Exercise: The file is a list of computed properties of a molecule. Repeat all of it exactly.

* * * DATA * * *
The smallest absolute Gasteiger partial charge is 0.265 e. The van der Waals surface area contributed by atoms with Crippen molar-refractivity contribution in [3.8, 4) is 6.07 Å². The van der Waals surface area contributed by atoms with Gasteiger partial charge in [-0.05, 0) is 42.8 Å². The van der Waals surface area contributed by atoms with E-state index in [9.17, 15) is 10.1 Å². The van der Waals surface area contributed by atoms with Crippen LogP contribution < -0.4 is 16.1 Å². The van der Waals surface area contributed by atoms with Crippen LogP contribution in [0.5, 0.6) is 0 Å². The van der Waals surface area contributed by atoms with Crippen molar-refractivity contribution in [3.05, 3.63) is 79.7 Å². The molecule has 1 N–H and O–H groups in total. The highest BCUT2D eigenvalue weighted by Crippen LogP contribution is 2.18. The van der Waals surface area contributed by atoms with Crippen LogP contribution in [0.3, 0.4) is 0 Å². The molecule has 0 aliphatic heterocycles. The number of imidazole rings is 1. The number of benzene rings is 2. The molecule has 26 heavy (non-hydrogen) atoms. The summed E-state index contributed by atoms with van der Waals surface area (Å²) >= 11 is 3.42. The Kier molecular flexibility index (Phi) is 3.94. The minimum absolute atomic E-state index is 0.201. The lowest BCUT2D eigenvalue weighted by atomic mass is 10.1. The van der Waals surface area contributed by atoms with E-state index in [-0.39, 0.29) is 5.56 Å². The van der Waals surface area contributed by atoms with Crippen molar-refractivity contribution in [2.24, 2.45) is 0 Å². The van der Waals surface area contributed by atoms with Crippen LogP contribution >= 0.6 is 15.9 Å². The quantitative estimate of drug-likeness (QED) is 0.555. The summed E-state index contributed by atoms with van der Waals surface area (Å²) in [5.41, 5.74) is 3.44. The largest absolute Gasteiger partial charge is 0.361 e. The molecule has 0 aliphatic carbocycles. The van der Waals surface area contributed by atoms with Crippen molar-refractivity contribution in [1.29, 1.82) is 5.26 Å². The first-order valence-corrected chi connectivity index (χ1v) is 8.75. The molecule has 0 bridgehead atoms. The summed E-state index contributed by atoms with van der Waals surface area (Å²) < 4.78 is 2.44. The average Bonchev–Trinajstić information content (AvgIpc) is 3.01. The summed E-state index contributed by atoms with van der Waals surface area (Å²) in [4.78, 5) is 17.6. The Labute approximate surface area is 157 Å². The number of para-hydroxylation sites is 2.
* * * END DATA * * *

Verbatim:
The smallest absolute Gasteiger partial charge is 0.265 e. The van der Waals surface area contributed by atoms with Crippen molar-refractivity contribution in [3.8, 4) is 6.07 Å². The van der Waals surface area contributed by atoms with Gasteiger partial charge in [-0.05, 0) is 42.8 Å². The van der Waals surface area contributed by atoms with E-state index in [9.17, 15) is 10.1 Å². The van der Waals surface area contributed by atoms with Crippen LogP contribution < -0.4 is 16.1 Å². The van der Waals surface area contributed by atoms with Crippen LogP contribution in [0.5, 0.6) is 0 Å². The van der Waals surface area contributed by atoms with Crippen molar-refractivity contribution in [3.05, 3.63) is 79.7 Å². The molecule has 1 N–H and O–H groups in total. The highest BCUT2D eigenvalue weighted by Crippen LogP contribution is 2.18. The van der Waals surface area contributed by atoms with Crippen LogP contribution in [0.3, 0.4) is 0 Å². The molecule has 0 aliphatic heterocycles. The number of imidazole rings is 1. The number of benzene rings is 2. The molecule has 26 heavy (non-hydrogen) atoms. The summed E-state index contributed by atoms with van der Waals surface area (Å²) >= 11 is 3.42. The Kier molecular flexibility index (Phi) is 3.94. The minimum absolute atomic E-state index is 0.201. The lowest BCUT2D eigenvalue weighted by atomic mass is 10.1. The van der Waals surface area contributed by atoms with E-state index in [-0.39, 0.29) is 5.56 Å². The van der Waals surface area contributed by atoms with Crippen molar-refractivity contribution in [2.24, 2.45) is 0 Å². The van der Waals surface area contributed by atoms with Crippen LogP contribution >= 0.6 is 15.9 Å². The quantitative estimate of drug-likeness (QED) is 0.555. The summed E-state index contributed by atoms with van der Waals surface area (Å²) in [5.41, 5.74) is 3.44. The largest absolute Gasteiger partial charge is 0.361 e. The molecule has 0 aliphatic carbocycles. The van der Waals surface area contributed by atoms with Crippen molar-refractivity contribution in [1.29, 1.82) is 5.26 Å². The first-order valence-corrected chi connectivity index (χ1v) is 8.75. The molecule has 0 bridgehead atoms. The summed E-state index contributed by atoms with van der Waals surface area (Å²) < 4.78 is 2.44. The average Bonchev–Trinajstić information content (AvgIpc) is 3.01. The summed E-state index contributed by atoms with van der Waals surface area (Å²) in [4.78, 5) is 17.6. The Labute approximate surface area is 157 Å². The number of para-hydroxylation sites is 2.